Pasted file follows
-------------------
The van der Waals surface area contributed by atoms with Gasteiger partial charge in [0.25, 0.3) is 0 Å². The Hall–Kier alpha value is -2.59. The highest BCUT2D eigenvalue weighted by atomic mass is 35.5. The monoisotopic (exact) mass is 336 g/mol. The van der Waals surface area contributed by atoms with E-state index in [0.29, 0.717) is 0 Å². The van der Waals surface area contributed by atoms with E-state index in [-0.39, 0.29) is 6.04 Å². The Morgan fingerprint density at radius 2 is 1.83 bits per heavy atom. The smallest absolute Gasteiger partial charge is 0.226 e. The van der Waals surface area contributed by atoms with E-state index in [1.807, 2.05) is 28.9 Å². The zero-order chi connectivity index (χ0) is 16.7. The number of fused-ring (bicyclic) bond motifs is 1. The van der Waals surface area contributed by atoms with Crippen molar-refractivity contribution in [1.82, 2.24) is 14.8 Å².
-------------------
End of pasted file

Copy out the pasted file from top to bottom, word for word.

The van der Waals surface area contributed by atoms with Gasteiger partial charge in [0.25, 0.3) is 0 Å². The Hall–Kier alpha value is -2.59. The highest BCUT2D eigenvalue weighted by atomic mass is 35.5. The monoisotopic (exact) mass is 336 g/mol. The van der Waals surface area contributed by atoms with E-state index in [0.29, 0.717) is 0 Å². The van der Waals surface area contributed by atoms with E-state index in [-0.39, 0.29) is 6.04 Å². The Morgan fingerprint density at radius 2 is 1.83 bits per heavy atom. The smallest absolute Gasteiger partial charge is 0.226 e. The van der Waals surface area contributed by atoms with E-state index in [1.807, 2.05) is 28.9 Å². The zero-order chi connectivity index (χ0) is 16.7. The number of fused-ring (bicyclic) bond motifs is 1. The van der Waals surface area contributed by atoms with Crippen molar-refractivity contribution in [1.82, 2.24) is 14.8 Å².